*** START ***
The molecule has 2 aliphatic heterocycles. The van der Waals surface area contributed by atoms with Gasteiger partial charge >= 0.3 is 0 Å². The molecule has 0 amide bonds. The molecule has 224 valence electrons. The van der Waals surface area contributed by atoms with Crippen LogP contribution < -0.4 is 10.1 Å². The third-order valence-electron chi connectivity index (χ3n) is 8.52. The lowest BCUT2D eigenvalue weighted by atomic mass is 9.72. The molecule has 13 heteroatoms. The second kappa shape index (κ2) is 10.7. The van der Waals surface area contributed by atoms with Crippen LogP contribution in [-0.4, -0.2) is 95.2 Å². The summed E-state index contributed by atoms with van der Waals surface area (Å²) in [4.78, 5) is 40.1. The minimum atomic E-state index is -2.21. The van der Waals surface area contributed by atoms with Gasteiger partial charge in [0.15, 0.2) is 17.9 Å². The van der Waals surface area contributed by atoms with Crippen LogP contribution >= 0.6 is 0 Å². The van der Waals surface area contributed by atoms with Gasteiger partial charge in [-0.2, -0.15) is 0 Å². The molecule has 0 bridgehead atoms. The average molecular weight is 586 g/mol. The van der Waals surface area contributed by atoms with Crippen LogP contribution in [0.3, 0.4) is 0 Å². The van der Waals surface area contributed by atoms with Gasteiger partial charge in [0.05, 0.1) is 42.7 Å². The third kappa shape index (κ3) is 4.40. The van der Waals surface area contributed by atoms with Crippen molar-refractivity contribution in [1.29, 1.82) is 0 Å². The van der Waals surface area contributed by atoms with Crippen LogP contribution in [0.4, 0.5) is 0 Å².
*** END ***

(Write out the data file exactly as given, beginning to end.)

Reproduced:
The molecule has 2 aliphatic heterocycles. The van der Waals surface area contributed by atoms with Gasteiger partial charge >= 0.3 is 0 Å². The molecule has 0 amide bonds. The molecule has 224 valence electrons. The van der Waals surface area contributed by atoms with Crippen LogP contribution < -0.4 is 10.1 Å². The third-order valence-electron chi connectivity index (χ3n) is 8.52. The lowest BCUT2D eigenvalue weighted by atomic mass is 9.72. The molecule has 13 heteroatoms. The second kappa shape index (κ2) is 10.7. The van der Waals surface area contributed by atoms with Crippen LogP contribution in [-0.4, -0.2) is 95.2 Å². The summed E-state index contributed by atoms with van der Waals surface area (Å²) in [4.78, 5) is 40.1. The minimum atomic E-state index is -2.21. The van der Waals surface area contributed by atoms with Gasteiger partial charge in [0.15, 0.2) is 17.9 Å². The van der Waals surface area contributed by atoms with Crippen LogP contribution >= 0.6 is 0 Å². The van der Waals surface area contributed by atoms with Gasteiger partial charge in [-0.2, -0.15) is 0 Å². The molecule has 0 bridgehead atoms. The average molecular weight is 586 g/mol. The van der Waals surface area contributed by atoms with Crippen LogP contribution in [0.3, 0.4) is 0 Å². The van der Waals surface area contributed by atoms with Gasteiger partial charge in [0.05, 0.1) is 42.7 Å². The third kappa shape index (κ3) is 4.40. The van der Waals surface area contributed by atoms with Crippen molar-refractivity contribution in [1.29, 1.82) is 0 Å². The van der Waals surface area contributed by atoms with Crippen LogP contribution in [0.4, 0.5) is 0 Å².